Rural Northern B.C. residents stranded after flood washes out road

Residents of Germansen Landing and Manson Creek in Northern B.C. are frustrated by the delayed response to fix an important forest service road that connects their two communities.

Residents and visitors frustrated by delayed response in fixing forestry road

The main road between Germansen Landing and Manson Creek in Northern British Columbia was washed out late last week. (Doug Thacker)

Residents of two rural Northern B.C. communities are frustrated by what they say are slow efforts to repair a road that was washed out on Thursday morning.

There are only about 100 people in Germansen Landing and Manson Creek — both around 300 kilometres northwest of Prince George.

The Manson Forest Service Road is an important route for supplies into the area as well as a route out. There is a second route leaving the area, but some area residents consider it unsafe, as it was damaged during the heavy rain this weekend.

On Thursday evening or early Friday morning, residents say a logjam further down the creek pushed water into a different route, ultimately washing out the main road.

They say it's been five days since anyone has been able to leave the area and supplies are dwindling.

"Right now, we're out of gasoline and we're almost out of diesel," said Mike McKone, who owns the Omenica General Store in the area.

"Our store depends on diesel-run generators to keep all the freezers and fridges running. Most people up here have generators to keep their homes and apparatus's running."

Resident Mike McKone says supplies at his general store are dwindling because the main road leading out of the area has been washed out. (Doug Thacker)

Bush pilots stranded

Furthermore, a group of around 30 to 40 bush pilots celebrating an annual get-together are also stranded at the townsite — at least the ones who arrived by car.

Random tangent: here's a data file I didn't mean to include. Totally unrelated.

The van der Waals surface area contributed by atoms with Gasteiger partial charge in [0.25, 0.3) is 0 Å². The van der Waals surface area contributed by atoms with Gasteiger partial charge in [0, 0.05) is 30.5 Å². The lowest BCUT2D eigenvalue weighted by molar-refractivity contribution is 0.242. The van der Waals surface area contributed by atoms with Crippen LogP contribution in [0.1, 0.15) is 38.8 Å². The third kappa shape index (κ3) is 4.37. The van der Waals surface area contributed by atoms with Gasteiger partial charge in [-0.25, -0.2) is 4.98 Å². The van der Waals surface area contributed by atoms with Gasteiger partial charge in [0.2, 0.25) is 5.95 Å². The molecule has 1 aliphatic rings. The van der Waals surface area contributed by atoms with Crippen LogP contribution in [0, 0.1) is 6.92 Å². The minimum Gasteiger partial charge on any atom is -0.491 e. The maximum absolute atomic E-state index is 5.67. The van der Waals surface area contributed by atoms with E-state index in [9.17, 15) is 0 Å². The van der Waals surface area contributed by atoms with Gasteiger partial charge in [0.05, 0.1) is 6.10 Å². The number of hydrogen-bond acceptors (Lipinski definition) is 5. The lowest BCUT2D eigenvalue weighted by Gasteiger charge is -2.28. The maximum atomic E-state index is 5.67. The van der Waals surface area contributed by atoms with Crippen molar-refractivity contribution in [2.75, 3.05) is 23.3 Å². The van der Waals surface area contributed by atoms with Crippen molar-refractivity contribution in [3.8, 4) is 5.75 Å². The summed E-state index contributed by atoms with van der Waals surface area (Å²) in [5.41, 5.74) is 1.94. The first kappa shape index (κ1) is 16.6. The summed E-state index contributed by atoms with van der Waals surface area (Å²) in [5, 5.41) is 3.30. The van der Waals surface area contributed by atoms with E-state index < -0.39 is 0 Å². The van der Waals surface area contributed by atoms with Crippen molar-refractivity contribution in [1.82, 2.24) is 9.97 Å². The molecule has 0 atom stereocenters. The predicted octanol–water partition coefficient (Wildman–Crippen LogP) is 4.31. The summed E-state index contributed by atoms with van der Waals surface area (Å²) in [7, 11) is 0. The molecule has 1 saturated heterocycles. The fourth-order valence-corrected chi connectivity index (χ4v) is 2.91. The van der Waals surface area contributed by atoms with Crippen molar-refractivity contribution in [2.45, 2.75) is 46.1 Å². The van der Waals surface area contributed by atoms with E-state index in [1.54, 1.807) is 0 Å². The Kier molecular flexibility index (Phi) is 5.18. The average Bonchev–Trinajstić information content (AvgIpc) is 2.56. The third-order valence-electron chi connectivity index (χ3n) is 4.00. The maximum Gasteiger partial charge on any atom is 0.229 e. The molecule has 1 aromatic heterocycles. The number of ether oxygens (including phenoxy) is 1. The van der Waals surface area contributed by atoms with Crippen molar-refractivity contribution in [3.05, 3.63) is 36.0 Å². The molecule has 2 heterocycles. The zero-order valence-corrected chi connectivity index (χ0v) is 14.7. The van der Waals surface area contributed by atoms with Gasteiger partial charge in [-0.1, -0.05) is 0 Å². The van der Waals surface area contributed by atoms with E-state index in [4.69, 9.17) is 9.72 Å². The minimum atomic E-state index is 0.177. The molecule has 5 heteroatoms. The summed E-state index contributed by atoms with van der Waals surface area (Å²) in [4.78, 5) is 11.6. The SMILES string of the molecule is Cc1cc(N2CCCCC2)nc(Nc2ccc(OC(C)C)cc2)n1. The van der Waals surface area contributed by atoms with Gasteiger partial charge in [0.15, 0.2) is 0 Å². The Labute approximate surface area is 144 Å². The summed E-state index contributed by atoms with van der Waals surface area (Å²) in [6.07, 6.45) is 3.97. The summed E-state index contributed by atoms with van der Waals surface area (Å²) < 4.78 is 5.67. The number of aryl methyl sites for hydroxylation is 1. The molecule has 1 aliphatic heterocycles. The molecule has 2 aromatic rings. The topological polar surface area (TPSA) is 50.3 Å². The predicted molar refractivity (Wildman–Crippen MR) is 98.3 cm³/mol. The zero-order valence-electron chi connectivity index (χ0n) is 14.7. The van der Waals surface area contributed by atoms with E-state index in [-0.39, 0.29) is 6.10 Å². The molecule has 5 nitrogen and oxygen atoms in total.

"We had lots of food," said Keith Munroe, the main organizer of the event. 

"But a few of them in there had some medical conditions. They're OK but they didn't take medicine for more than about four, five days and now it's going to go on longer than that."

McKone says he's not sure why the forestry road — which is maintained by the Ministry of Forests, Lands and Natural Resources — hasn't yet been fixed.

"I'm blown away that it has taken this long. It's not a big job."

Residents say debris from this logjam washed down Manson Creek and built up at the bridge until it forced the water into a new path, eventually washing out the road. (Doug Thacker)

When contacted by CBC News, a ministry spokesperson said staff were working on the roads over the weekend and will continue to clear debris this week.

The spokesperson added a temporary bypass will be built around the washout and a bridge on the secondary route is expected to be in working condition by Wednesday.

With files from George Baker and CBC Daybreak North.